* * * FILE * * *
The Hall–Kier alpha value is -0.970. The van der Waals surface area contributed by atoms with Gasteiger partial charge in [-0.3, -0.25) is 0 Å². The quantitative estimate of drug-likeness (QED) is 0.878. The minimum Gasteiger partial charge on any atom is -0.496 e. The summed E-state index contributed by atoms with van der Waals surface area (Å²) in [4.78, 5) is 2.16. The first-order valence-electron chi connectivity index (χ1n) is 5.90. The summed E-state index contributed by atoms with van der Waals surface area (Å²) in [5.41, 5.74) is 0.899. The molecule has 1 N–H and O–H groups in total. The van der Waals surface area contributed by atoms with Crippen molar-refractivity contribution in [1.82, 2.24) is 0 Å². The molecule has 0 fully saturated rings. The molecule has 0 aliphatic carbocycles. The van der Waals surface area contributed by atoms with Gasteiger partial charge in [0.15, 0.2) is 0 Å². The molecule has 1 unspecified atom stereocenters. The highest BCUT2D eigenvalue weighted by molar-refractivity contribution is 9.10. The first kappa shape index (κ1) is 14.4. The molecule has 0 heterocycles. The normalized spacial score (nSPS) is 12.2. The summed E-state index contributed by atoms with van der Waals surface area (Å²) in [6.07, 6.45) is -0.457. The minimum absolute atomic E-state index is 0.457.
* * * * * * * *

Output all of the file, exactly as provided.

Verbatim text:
The Hall–Kier alpha value is -0.970. The van der Waals surface area contributed by atoms with Gasteiger partial charge in [-0.3, -0.25) is 0 Å². The quantitative estimate of drug-likeness (QED) is 0.878. The minimum Gasteiger partial charge on any atom is -0.496 e. The summed E-state index contributed by atoms with van der Waals surface area (Å²) in [4.78, 5) is 2.16. The first-order valence-electron chi connectivity index (χ1n) is 5.90. The summed E-state index contributed by atoms with van der Waals surface area (Å²) in [5.41, 5.74) is 0.899. The molecule has 1 N–H and O–H groups in total. The van der Waals surface area contributed by atoms with Crippen molar-refractivity contribution in [1.82, 2.24) is 0 Å². The molecule has 0 fully saturated rings. The molecule has 0 aliphatic carbocycles. The van der Waals surface area contributed by atoms with Gasteiger partial charge in [0.15, 0.2) is 0 Å². The molecule has 1 unspecified atom stereocenters. The highest BCUT2D eigenvalue weighted by molar-refractivity contribution is 9.10. The first kappa shape index (κ1) is 14.4. The molecule has 0 heterocycles. The normalized spacial score (nSPS) is 12.2. The summed E-state index contributed by atoms with van der Waals surface area (Å²) in [6.07, 6.45) is -0.457. The minimum absolute atomic E-state index is 0.457.